The Flav-R-Pac NHRA Northwest Nationals was a testament to endurance and experience as Tony Schumacher and Robert Hight nabbed the nitro titles and Troy Coughlin Jr. finally won in Pro Stock in his fourth final-round appearance. Here’s our five big takeaways from the event.
SWEEPING THE SWING IS STILL HARD
No one has won all three races of the Western Swing since Antron Brown in 2009, and when dominators like Brittany Force, Robert Hight, and Erica Enders can’t do it, you know it’s hard. Everything has to be just right, without a mechanical or mental hiccup. The conditions – track and weather – have to cooperate, which they seldom do, and it all needs to fall into place.
Seattle’s brutal (and, frankly, unexpected) weather certainly didn’t help, but we saw gutty determination and resiliency from the teams. Hight came closest to a sweep this year, with bookending wins in Denver and Seattle, interrupted only by a tight semifinal loss to Bob Tasca III in Sonoma.
Force lost in round two in Denver then scored a powerful win in Sonoma and looked ready to win again in Seattle before her car inexplicably smoked the tires in the final.
Enders got ambushed in round one in Denver then won Sonoma and seemed like she was going to win Seattle with a dominating Sunday performance before being surprisingly outrun in the final by teammate Troy Coughlin Jr. Go figure.
HIGHT SWINGS INTO COMMAND
Entering the Western Swing, Robert Hight was just 21 points ahead of Matt Hagan for the Funny Car points lead but leaves Seattle a whopping 228 in front after going 10-1 over the three races and chalking up wins in Denver and Seattle, straddling a semifinal in Sonoma.
It hasn’t hurt his chances (or his feelings) that Hagan lost in the first round at all three events and third-place Ron Capps lit just one win light at the three events.
Hight admitted after his Seattle win that until this weekend they didn’t have a good hot-track tune-up, but after running low e.t. of all four rounds Sunday, it’s safe to say that tuners Jimmy Prock and Chris Cunningham have that under control heading to another potential hot spot next in Topeka.
Hight is eager to finish the regular season atop the field to get the pre-Countdown to the Championship bonus points awarded the No. 1 driver, but he’s looking past that, too, predicting that his team will have to win four or five more times over the next nine races to lead the field to the championship.
EXPERIENCE STILL MEANS SOMETHING
Over the last couple of seasons, we've seen a lot of new drivers reach the winner's circle, but at least in Top Fuel in Seattle, experience won the day. No active Top Fuel driver has contested more rounds than Tony Schumacher – 1,290 and counting – and no fuel dragster driver has won more events and championships than him (86 and eight, respectively), and all of those laps and success equal experience and confidence.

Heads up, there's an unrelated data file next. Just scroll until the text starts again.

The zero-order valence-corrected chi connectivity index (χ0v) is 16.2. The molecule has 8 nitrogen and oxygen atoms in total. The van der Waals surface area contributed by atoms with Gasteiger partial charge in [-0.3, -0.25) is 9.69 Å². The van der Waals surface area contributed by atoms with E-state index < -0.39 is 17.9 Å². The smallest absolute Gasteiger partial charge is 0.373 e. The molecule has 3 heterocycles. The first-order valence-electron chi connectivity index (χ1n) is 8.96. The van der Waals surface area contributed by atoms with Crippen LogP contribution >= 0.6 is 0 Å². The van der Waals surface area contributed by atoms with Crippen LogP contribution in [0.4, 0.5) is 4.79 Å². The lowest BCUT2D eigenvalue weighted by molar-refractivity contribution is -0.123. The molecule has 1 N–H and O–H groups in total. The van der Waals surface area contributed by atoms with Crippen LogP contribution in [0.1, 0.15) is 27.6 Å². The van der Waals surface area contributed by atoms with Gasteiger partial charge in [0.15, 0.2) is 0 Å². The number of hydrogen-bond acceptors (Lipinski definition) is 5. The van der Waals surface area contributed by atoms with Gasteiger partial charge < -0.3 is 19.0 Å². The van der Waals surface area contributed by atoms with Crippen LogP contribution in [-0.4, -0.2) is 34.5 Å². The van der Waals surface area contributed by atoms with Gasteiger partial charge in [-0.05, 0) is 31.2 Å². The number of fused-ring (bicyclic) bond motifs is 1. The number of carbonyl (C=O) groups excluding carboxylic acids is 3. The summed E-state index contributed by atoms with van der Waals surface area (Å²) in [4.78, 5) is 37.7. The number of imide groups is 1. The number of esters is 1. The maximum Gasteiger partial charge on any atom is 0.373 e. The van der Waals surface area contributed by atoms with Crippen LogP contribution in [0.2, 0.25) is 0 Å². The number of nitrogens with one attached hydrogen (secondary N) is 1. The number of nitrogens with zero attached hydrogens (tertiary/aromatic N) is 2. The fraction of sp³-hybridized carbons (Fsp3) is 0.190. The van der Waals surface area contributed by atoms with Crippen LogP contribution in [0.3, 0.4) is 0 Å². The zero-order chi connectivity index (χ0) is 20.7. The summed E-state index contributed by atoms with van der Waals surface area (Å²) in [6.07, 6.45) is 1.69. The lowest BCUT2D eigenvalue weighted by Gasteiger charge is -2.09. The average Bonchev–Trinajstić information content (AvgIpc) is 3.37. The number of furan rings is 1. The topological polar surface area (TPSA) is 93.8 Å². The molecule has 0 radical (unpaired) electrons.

Schumacher’s road to his first win in more than a season was fraught with peril. He was disappointed with the car’s first-round performance and took matters into his own hands in round two, scoring on a holeshot win over Shawn Langdon, even if Schumacher downplayed the win as doing a better job than Langdon of leaving on what he felt was a long wait for the Tree to fire.
In the semifinals, his Maynard family dragster lit the tires early, but he expertly pedaled it and got it to hook while his opponent, the talented but by comparison inexperienced (102 career rounds) Justin Ashley, smoked and smoked and ultimately crossed the centerline.
“That's when you’ve got to be calm, breathe, squeeze it, and get it down the racetrack,” he said as if explaining how to change a light bulb rather than taming an 11,000-hp nitro monster.
THE COUGHLIN DNA REMAINS STRONG
The legend of the Coughlin family only got larger in Seattle as Troy Coughlin Jr. became the fourth member of the family to win in a Pro class, following the foosteps of his father, Troy Sr., and uncles Jeg. Jr. and Mike.
The family has accumulated 127 Pro Wallys between brothers Jeg, Troy Sr., Mike, and John, with Jeg’s wife, Samantha, adding one to the score and now Troy Jr. getting his ninth victory but his first as a Pro driver in Pro Stock.
Troy Jr. was an established Sportsman star with eight wins scattered in three classes – including U.S. Nationals wins in Super Comp and Super Gas – but the Pro Stock win had eluded him over two and half seasons and three previous final-round appearances until this weekend. Defeating the class’ hottest driver, his Elite teammate Erica Enders in the final round has to make it all the more special.
SEATTLE FANS ARE HARDCORE
Due to the pandemic, the NHRA Camping World Drag Racing Series hadn’t been to Pacific Raceways since the barnburner 2019 event, where John Force scored his milestone 150th career win and Austin Prock his first in Top Fuel, so anticipation was high for this year’s event.
Then Mother Nature decided to bring the heat and an event where 70- and 80-degree temperatures are the norm was blasted by mid-90-degree temperatures.
In a region that’s typically so cool that only a reported 44% of residents even bother to install air conditioning in their homes, you’d think that Seattle residents wouldn’t be able to stand the heat, but they turned out in huge numbers to see the stars of the NHRA duke it out at their hometown track.
Good on ya, Seattle!